"The Aranda Mothers of Singapore embodies the qualities we treasure, and I hope it would be an inspiration to future generations of Singapore women," she said.

She said: "If families are the basic building blocks of society, then mothers, in my view, are the super-glue that bind our families together, keeping our society strong."

Ms Teo wrote that mothers have a simple wish for their children - that they are able to fulfil their potential, and lead happy and full lives.

She added: "Let us commit to each do our best today and every day, to always build a brighter tomorrow for all our mothers, and everyone they love!"


While mothers may have been described as "super-glue" by Ms Teo, Minister for Transport Khaw Boon Wan had another analogy for them: The pillars of our families.

"Whether they are stay-at-home mums or working mums, all mothers devote their time and energy to grow their families, and help their children meet milestones," he wrote, using the hashtag #supermums.

He added that he wished that all mothers would have a well-deserved break, and "be showered with everlasting love" on this day.


Education Minister Ong Ye Kung shared an old photo of himself when he was 20 years old, flanked by two women.

In an accompanying Facebook post, Mr Ong explained that they were the “two most important mothers in my life - my mother, and the mother of my children”.

Mr Ong recalled that he had brought his mother to meet “this girl who was doing a summer course in Cambridge” at the time.

After chatting with her, his mother said that he should go after her.

“Of course I already had, but my mother’s blessing was important. Happy Mother’s Day!,” he added.


Ministers were not the only ones showing their appreciation to mothers.

The Singapore Army posted a video on its Facebook page which featured Military Expert 2 (ME2) Salizah, a senior medic in Selarang Medical Centre, and her children.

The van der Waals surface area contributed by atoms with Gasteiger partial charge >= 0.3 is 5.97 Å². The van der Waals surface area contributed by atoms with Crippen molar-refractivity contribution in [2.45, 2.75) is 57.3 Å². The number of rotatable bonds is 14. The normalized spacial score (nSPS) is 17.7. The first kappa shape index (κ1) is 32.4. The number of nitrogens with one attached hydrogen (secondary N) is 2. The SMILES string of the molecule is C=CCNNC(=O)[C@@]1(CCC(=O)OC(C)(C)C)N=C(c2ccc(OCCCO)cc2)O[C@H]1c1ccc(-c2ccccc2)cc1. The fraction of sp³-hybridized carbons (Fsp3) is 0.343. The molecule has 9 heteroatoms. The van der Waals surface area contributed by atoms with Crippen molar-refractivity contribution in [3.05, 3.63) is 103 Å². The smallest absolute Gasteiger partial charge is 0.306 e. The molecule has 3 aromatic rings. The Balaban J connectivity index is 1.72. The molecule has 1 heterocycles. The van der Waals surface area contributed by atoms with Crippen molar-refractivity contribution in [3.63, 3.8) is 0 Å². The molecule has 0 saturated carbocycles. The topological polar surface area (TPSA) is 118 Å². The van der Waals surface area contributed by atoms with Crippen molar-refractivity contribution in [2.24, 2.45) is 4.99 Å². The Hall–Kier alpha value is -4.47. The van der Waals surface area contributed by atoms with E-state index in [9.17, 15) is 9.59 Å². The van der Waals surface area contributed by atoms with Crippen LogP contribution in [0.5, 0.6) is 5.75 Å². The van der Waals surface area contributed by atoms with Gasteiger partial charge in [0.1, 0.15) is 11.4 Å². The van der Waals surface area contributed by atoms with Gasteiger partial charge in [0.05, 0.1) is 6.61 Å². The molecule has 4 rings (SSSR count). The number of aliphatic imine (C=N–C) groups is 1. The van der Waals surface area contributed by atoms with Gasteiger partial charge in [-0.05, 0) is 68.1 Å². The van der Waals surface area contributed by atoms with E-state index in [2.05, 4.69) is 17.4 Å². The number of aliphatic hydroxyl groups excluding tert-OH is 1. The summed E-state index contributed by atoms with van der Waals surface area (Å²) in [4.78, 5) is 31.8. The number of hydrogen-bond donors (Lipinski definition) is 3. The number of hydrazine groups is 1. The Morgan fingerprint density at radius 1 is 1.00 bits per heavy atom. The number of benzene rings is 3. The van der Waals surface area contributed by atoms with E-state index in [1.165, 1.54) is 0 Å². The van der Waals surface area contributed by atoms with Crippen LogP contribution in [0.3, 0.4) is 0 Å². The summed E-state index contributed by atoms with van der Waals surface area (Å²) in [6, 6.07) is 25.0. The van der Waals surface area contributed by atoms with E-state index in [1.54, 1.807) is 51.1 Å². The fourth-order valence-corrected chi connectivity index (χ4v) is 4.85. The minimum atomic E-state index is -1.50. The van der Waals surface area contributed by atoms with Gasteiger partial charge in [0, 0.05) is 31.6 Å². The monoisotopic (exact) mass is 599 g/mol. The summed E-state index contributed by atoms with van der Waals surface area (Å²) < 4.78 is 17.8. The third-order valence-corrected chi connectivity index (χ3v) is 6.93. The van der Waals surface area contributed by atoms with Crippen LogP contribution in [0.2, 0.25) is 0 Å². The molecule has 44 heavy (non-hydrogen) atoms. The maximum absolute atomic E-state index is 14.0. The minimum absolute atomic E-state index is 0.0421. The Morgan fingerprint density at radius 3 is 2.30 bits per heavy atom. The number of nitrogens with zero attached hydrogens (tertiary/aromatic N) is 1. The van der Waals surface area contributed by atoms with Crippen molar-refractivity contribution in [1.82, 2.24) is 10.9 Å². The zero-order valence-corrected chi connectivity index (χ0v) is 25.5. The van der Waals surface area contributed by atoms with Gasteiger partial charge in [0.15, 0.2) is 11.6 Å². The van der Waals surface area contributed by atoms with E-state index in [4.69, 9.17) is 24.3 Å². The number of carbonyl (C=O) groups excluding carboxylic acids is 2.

Titled My Mother, A Soldier, the video is narrated by ME2 Salizah's children, who experienced a day in the life of their mother in camp.

In the video, the children try their hand at performing cardio-pulmonary resuscitation (CPR) on a "wounded" dummy and wrapping bandages around it.

"One and two and three and four, tilt his head and lift his jaw. Mummy says he's still not well, let's repeat and do some more," says her son.

The children then take turns to say the following lines: "My mother is a soldier, and I'm very proud of her. She chose to serve the nation, although she is a girl.

"On the 12th of May, it is a very special day. And we just want to say, happy mother's day!"


ME2 Salizah's children may have experienced the medic life for a day, but Senior Staff Sergeant (SSS) Jade Mah and her two sons don the same uniform every time they go to work.

The trio were featured in a post on the Singapore Police Force's (SPF) Facebook page, where SSS Mah's sons, Station Inspector Jonathan Kang and Sergeant Jameson Kang, shared what it was like growing up with a mother who is a police officer.

"She's a tiger mum... But she was supportive and guided us when we encountered setbacks while growing up. Leading by example, she showed us that no matter how difficult life may be, we will get there," they wrote.

SSS Mah joined the SPF in 1983, and is currently an armoury supervisor.

The post added that the brothers were influenced by their mother to join the SPF.

"They feel that the best gift which they have both given to their mother would be that they have grown to become responsible adults who are making positive contributions to the society," it said.